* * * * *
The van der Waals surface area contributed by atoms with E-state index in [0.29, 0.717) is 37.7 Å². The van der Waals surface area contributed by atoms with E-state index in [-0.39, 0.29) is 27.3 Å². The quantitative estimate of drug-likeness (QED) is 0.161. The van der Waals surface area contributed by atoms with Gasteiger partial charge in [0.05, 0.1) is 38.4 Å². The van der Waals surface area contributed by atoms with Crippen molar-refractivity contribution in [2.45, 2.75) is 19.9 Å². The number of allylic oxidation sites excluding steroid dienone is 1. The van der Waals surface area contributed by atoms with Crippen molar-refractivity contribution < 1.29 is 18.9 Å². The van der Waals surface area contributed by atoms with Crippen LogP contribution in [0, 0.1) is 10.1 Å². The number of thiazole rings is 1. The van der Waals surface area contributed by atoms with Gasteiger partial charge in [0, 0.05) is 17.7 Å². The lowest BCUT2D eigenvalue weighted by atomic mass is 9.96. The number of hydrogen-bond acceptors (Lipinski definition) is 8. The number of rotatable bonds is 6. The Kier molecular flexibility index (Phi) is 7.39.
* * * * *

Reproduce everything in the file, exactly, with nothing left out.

The van der Waals surface area contributed by atoms with E-state index in [0.29, 0.717) is 37.7 Å². The van der Waals surface area contributed by atoms with E-state index in [-0.39, 0.29) is 27.3 Å². The quantitative estimate of drug-likeness (QED) is 0.161. The van der Waals surface area contributed by atoms with Gasteiger partial charge in [0.05, 0.1) is 38.4 Å². The van der Waals surface area contributed by atoms with Crippen molar-refractivity contribution in [2.45, 2.75) is 19.9 Å². The number of allylic oxidation sites excluding steroid dienone is 1. The van der Waals surface area contributed by atoms with Crippen molar-refractivity contribution < 1.29 is 18.9 Å². The van der Waals surface area contributed by atoms with Crippen LogP contribution in [0, 0.1) is 10.1 Å². The number of thiazole rings is 1. The van der Waals surface area contributed by atoms with Gasteiger partial charge in [0, 0.05) is 17.7 Å². The lowest BCUT2D eigenvalue weighted by atomic mass is 9.96. The number of hydrogen-bond acceptors (Lipinski definition) is 8. The number of rotatable bonds is 6. The Kier molecular flexibility index (Phi) is 7.39.